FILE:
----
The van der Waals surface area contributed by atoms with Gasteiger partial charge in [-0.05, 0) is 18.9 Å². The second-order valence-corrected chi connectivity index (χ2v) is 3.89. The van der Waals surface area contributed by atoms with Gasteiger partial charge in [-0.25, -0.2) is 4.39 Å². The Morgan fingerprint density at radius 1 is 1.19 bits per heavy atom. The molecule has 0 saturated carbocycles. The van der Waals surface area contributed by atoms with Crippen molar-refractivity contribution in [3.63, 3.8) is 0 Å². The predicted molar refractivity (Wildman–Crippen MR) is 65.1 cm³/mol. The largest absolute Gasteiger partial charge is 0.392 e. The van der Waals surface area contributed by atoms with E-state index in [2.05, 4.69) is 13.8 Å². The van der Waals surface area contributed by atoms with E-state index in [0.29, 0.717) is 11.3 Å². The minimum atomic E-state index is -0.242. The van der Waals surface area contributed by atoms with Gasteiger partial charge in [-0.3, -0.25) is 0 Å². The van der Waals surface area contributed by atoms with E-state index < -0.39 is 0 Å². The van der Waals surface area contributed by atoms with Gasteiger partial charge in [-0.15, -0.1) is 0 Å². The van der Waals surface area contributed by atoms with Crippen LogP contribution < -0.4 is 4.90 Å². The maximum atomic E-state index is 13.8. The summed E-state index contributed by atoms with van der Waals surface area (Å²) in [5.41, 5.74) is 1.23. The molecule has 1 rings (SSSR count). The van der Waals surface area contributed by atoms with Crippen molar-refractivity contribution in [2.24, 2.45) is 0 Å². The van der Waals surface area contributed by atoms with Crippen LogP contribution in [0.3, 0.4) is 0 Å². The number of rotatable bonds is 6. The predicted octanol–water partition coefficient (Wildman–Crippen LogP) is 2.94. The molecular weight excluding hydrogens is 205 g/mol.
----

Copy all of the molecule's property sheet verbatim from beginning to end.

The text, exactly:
The van der Waals surface area contributed by atoms with Gasteiger partial charge in [-0.05, 0) is 18.9 Å². The second-order valence-corrected chi connectivity index (χ2v) is 3.89. The van der Waals surface area contributed by atoms with Gasteiger partial charge in [-0.25, -0.2) is 4.39 Å². The Morgan fingerprint density at radius 1 is 1.19 bits per heavy atom. The molecule has 0 saturated carbocycles. The van der Waals surface area contributed by atoms with Crippen molar-refractivity contribution in [3.63, 3.8) is 0 Å². The predicted molar refractivity (Wildman–Crippen MR) is 65.1 cm³/mol. The largest absolute Gasteiger partial charge is 0.392 e. The van der Waals surface area contributed by atoms with E-state index in [2.05, 4.69) is 13.8 Å². The van der Waals surface area contributed by atoms with E-state index in [0.29, 0.717) is 11.3 Å². The minimum atomic E-state index is -0.242. The van der Waals surface area contributed by atoms with Gasteiger partial charge in [-0.3, -0.25) is 0 Å². The van der Waals surface area contributed by atoms with E-state index < -0.39 is 0 Å². The van der Waals surface area contributed by atoms with Gasteiger partial charge in [-0.15, -0.1) is 0 Å². The van der Waals surface area contributed by atoms with Crippen LogP contribution < -0.4 is 4.90 Å². The maximum atomic E-state index is 13.8. The summed E-state index contributed by atoms with van der Waals surface area (Å²) in [5.41, 5.74) is 1.23. The molecule has 1 rings (SSSR count). The van der Waals surface area contributed by atoms with Crippen molar-refractivity contribution in [2.24, 2.45) is 0 Å². The van der Waals surface area contributed by atoms with Crippen LogP contribution in [0.3, 0.4) is 0 Å². The number of rotatable bonds is 6. The predicted octanol–water partition coefficient (Wildman–Crippen LogP) is 2.94. The molecular weight excluding hydrogens is 205 g/mol.